“There won’t be room for passengers this winter,” he said. “With spring calvers, I suggest farmers use a competent scanner to check heifers and cows are pregnant five weeks after the end of mating. Any barren cows should be weaned immediately before fattening them indoors and selling them as soon as possible.
“Unless conditions improve, I would keep first-calved heifers and other lean cows indoors. When the fitter ones have dried off they can be turned to dry fields or fed on sacrifice areas. In small herds, if bulls are just going out, consider trough-feeding cows.”
For autumn-calving stock, Lowman stressed the importance of checking they are pregnant as soon as possible so that proper business decisions could be taken about barren cows.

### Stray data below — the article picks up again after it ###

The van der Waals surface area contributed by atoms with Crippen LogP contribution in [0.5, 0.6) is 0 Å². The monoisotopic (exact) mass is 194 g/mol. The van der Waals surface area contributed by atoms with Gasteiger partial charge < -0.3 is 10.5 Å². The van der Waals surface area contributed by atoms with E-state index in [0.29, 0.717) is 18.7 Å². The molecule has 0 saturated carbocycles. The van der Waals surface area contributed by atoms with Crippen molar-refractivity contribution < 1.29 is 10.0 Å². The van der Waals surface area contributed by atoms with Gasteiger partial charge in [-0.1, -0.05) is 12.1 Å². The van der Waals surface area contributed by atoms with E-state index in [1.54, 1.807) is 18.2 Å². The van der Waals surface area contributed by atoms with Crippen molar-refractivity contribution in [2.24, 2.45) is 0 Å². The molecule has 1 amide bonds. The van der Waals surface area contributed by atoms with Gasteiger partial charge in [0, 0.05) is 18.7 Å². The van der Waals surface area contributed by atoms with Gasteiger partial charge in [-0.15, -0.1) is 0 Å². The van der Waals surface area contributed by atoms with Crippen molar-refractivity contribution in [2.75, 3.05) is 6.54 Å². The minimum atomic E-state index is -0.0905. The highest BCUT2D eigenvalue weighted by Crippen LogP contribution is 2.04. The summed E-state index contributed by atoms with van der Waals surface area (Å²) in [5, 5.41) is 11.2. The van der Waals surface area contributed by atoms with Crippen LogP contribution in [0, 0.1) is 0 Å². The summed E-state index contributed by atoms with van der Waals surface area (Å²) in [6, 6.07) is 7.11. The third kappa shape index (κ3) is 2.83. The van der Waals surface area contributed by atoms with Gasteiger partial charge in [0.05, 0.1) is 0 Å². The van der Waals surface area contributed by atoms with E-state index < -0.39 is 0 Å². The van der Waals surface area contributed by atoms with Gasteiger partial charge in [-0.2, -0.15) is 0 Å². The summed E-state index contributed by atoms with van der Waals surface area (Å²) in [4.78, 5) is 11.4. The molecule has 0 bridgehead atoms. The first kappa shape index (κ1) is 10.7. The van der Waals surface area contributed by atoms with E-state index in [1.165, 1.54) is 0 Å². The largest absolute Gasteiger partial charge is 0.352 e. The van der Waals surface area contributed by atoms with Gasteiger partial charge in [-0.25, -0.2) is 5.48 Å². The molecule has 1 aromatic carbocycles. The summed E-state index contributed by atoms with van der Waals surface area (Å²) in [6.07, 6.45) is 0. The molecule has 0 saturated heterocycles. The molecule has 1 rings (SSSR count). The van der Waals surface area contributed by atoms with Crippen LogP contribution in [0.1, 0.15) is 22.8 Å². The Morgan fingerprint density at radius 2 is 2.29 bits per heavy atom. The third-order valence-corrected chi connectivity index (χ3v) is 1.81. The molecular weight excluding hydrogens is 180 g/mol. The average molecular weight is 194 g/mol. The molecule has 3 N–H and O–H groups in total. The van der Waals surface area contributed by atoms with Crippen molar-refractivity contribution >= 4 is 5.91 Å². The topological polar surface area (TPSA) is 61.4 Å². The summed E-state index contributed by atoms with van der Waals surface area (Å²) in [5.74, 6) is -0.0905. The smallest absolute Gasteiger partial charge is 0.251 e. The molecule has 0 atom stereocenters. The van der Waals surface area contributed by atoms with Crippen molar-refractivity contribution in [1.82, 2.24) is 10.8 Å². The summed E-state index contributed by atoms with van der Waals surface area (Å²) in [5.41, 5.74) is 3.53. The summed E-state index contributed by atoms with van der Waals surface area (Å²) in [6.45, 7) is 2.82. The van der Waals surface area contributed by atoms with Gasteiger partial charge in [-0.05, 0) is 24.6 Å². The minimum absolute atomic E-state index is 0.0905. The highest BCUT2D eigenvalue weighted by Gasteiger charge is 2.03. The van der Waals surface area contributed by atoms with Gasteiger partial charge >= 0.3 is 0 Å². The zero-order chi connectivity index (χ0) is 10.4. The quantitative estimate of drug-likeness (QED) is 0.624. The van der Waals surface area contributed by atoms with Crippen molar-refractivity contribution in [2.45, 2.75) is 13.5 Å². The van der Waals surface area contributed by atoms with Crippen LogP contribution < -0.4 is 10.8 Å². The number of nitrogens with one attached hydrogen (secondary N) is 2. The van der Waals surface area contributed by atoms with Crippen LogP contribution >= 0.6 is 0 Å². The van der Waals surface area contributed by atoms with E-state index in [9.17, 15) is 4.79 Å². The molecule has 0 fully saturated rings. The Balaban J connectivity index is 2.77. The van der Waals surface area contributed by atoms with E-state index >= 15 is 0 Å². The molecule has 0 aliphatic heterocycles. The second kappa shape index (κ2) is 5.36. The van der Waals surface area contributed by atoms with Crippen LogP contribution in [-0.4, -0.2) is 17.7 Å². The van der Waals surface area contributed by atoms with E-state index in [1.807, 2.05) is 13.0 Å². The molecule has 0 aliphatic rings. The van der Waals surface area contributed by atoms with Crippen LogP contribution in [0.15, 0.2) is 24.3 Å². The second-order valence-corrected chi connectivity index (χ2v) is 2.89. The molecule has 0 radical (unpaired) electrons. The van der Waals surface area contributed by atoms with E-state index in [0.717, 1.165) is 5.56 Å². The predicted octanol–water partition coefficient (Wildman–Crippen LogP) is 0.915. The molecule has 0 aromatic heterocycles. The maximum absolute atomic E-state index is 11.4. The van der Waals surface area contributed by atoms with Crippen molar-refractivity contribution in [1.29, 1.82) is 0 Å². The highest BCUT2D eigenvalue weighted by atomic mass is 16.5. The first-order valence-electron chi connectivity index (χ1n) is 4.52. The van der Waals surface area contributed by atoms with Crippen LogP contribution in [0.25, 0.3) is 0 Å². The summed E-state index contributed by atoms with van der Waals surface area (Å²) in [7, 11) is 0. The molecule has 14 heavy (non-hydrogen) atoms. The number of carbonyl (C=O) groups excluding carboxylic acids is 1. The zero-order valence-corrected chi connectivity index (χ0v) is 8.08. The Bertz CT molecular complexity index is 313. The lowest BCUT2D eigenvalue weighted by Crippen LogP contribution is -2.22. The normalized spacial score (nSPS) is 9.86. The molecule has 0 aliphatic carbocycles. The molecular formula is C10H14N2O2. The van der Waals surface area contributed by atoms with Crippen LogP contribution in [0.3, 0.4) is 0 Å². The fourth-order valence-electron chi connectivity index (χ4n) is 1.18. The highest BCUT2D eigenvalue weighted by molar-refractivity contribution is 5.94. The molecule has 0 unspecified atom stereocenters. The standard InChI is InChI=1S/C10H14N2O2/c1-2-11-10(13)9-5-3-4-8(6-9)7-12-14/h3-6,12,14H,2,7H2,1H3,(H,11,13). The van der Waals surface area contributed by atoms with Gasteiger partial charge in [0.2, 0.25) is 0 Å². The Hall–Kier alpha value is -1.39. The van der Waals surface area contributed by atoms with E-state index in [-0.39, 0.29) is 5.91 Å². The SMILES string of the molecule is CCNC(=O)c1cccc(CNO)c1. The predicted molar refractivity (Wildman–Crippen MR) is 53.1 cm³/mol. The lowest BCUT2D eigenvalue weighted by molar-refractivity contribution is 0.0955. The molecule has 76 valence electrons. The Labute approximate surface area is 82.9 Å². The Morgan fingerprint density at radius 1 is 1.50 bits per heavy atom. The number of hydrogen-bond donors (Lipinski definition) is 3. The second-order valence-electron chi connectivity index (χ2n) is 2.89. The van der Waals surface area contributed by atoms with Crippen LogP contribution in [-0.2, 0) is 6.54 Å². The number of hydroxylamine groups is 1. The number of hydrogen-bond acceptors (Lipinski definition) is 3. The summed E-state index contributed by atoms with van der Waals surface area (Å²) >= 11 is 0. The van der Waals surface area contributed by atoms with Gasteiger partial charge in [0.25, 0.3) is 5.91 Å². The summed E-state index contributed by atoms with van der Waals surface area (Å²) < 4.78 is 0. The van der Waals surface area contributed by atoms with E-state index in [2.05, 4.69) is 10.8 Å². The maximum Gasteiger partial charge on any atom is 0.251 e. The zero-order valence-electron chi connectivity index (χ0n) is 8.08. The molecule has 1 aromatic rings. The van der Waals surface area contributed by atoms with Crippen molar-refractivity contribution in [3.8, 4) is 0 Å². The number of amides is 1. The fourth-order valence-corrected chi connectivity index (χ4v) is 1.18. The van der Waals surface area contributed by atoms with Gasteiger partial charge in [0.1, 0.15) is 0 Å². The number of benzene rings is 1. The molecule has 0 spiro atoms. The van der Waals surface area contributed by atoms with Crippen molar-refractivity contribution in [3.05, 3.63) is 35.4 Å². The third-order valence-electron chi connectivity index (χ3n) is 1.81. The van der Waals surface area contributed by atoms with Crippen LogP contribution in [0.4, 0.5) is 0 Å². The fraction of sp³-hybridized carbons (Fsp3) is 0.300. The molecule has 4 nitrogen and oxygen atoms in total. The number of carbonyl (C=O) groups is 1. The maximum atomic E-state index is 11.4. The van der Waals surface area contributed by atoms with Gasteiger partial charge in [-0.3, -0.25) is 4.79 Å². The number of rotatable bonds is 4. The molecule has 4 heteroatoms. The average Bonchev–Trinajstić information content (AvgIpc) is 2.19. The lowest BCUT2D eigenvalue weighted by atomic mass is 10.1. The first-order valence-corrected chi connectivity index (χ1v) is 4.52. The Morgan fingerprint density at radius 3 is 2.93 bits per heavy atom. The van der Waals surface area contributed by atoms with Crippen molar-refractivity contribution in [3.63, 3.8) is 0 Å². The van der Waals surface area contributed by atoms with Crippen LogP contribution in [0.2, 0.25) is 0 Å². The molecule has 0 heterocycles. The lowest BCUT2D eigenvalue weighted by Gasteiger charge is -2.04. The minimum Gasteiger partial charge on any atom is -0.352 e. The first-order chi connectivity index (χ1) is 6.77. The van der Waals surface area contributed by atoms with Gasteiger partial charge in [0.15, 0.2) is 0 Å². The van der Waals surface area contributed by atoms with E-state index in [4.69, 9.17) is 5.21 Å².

He added: “If the wet conditions continue, keep them indoors to calving and keep them in. Don’t foster on calves. Cull any cows that lose a calf. You can leave bulling heifers outside, providing they are not doing too much damage to the field, but they must be housed at least three weeks prior to the start of bulling.”
The approach taken by the SAC expert was equally tough for growing and finishing cattle, with a recommendation that the most forward animals were housed and put onto intensive rations so they reached slaughter weight as soon as possible.